12.12.08 @ 10:23a
I'll grant you points on the some of the UAW issues. But as far as bankruptcy being the end of the companies, I can't agree. Pretty much ALL of the airlines went bankrupt after 9/11. Moreover, people weren't flying that much then (not because they couldn't get loan, but from plain old fear). But after a few years have passed, the airlines are back and its consumers are back.
I can't believe that a bankruptcy court wouldn't do everything in their power to steer the big 3 back to health. Basically, bankruptcy may well work and permit the Big 3 to restructure. A bailout, on the other hand, will do nothing to fix the underlying problems. It will just be a bandaid, that will eventually fall off of the rotting Big 3, exposing the puss underneath of the rotting Big 3, which will certainly collapse anyway without real restructuring! Until there is a plan to address the problems, there can be no handing out of money. They Big 3 were given two (2) chances to spell out a plan, but they can't. So, let a Court tell them how. Bankruptcy isn't "doing nothing" - it's giving the Big 3 a real chance to heal themselves, BUT ALSO holding them accountable for how they do it.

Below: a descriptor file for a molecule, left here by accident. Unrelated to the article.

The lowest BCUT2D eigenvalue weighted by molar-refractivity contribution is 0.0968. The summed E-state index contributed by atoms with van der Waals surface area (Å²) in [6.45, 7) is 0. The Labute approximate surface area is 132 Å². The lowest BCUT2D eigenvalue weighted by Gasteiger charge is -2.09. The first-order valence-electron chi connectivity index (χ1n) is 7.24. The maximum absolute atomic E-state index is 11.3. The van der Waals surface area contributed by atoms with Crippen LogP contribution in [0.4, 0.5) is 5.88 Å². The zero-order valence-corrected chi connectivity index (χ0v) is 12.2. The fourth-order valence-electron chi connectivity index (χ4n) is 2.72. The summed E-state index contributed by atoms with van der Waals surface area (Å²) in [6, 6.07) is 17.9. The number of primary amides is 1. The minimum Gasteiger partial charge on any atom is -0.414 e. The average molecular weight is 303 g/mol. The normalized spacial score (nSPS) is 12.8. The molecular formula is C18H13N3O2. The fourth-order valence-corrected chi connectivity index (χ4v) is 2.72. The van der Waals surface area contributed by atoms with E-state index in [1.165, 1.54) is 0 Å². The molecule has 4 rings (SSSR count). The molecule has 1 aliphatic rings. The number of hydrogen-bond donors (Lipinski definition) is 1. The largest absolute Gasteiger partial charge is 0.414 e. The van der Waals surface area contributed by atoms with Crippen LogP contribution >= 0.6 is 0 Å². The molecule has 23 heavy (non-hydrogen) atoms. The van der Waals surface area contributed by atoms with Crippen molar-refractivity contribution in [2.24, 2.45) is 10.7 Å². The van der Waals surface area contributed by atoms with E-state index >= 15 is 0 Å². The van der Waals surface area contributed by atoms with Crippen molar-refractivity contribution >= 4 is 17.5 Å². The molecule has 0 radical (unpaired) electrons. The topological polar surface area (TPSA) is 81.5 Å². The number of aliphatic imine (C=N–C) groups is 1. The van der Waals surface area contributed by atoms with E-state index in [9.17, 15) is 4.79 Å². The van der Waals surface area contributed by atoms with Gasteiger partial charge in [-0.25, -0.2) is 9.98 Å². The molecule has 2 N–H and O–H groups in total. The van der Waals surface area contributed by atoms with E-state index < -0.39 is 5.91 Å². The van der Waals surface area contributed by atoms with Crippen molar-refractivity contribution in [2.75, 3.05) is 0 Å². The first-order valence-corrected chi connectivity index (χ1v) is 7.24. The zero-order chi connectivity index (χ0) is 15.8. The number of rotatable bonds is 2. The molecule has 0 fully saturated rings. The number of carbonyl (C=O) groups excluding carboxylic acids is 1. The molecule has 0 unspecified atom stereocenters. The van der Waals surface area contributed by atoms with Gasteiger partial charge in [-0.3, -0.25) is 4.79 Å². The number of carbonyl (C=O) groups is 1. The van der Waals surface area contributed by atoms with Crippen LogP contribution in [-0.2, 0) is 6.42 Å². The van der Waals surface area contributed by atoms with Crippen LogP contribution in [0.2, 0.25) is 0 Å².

12.12.08 @ 10:50a
Jeff, when you buy an airline ticket, you are not purchasing a 3 to 5 year commitment, ok? Who is going to risk buying a car, the second most expensive purchase most people ever make in their lives, from a bankrupt company that may not be there to provide parts in the future or live up to its warrantee obligations? Would you? I haven’t even mentioned what happens at resale. Yes, the airlines were able to keep flying while they were bankrupt. But the only commitment you had to make when you purchased your $500 ticket was that they would survive until the next month when you took your flight. This is a much, much different scenario. You’re comparing apples and oranges. Bankruptcy IS essentially doing nothing, because it all but guarantees liquidation.
I disagree that a bailout will not fix the underlying problems. You both oversimplify and exaggerate the culpability of the Big 3 in the current state of affairs. Ford was actually well on its way to recovery when the credit crisis hit. It is making cars people want to buy. Consumer Reports now ranks it among the best brands in terms of quality and reliability. It has a slate of popular, fuel efficient and well received European models that it is about to unveil in the U.S. GM has bigger problems, but it’s false to imply that it was doing nothing to address them. A bailout that forces these companies to accelerate the greening of their fleets and reorganize their labor contracts, coupled with a rational national approach to healthcare that removes some of the burden from corporate America and an easing of the credit crisis, is a scenario that just might lift them out of this situation.